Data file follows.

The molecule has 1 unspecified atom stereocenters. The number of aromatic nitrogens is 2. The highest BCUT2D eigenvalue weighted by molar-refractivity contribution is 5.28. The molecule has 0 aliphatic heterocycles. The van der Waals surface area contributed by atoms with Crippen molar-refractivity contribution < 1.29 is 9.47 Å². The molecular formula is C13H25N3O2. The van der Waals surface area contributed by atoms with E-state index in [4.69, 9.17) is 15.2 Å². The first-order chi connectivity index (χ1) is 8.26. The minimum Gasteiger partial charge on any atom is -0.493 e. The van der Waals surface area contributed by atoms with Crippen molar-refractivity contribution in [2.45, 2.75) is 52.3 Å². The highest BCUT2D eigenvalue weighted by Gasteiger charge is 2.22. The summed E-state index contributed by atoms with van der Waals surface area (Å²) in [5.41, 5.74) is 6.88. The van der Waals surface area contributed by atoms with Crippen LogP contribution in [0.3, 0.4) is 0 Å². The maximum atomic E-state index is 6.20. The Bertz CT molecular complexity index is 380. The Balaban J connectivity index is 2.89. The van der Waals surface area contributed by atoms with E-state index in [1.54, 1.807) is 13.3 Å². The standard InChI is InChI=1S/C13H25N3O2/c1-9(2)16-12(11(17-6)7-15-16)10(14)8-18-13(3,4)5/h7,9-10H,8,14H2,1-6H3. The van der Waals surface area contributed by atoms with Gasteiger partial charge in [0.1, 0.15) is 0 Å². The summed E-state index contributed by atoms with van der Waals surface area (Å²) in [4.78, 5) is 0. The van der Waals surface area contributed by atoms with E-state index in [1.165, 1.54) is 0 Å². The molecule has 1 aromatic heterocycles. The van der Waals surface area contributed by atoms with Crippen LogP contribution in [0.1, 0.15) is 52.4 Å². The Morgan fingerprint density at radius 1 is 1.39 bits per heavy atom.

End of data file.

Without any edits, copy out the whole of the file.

The molecule has 1 unspecified atom stereocenters. The number of aromatic nitrogens is 2. The highest BCUT2D eigenvalue weighted by molar-refractivity contribution is 5.28. The molecule has 0 aliphatic heterocycles. The van der Waals surface area contributed by atoms with Crippen molar-refractivity contribution < 1.29 is 9.47 Å². The molecular formula is C13H25N3O2. The van der Waals surface area contributed by atoms with E-state index in [4.69, 9.17) is 15.2 Å². The first-order chi connectivity index (χ1) is 8.26. The minimum Gasteiger partial charge on any atom is -0.493 e. The van der Waals surface area contributed by atoms with Crippen molar-refractivity contribution in [2.45, 2.75) is 52.3 Å². The highest BCUT2D eigenvalue weighted by Gasteiger charge is 2.22. The summed E-state index contributed by atoms with van der Waals surface area (Å²) in [5.41, 5.74) is 6.88. The van der Waals surface area contributed by atoms with Crippen LogP contribution in [0.3, 0.4) is 0 Å². The maximum atomic E-state index is 6.20. The Bertz CT molecular complexity index is 380. The Balaban J connectivity index is 2.89. The van der Waals surface area contributed by atoms with E-state index in [1.54, 1.807) is 13.3 Å². The standard InChI is InChI=1S/C13H25N3O2/c1-9(2)16-12(11(17-6)7-15-16)10(14)8-18-13(3,4)5/h7,9-10H,8,14H2,1-6H3. The van der Waals surface area contributed by atoms with Gasteiger partial charge in [0.1, 0.15) is 0 Å². The summed E-state index contributed by atoms with van der Waals surface area (Å²) in [4.78, 5) is 0. The van der Waals surface area contributed by atoms with E-state index in [1.165, 1.54) is 0 Å². The molecule has 1 aromatic heterocycles. The van der Waals surface area contributed by atoms with Crippen LogP contribution in [0.1, 0.15) is 52.4 Å². The Morgan fingerprint density at radius 1 is 1.39 bits per heavy atom.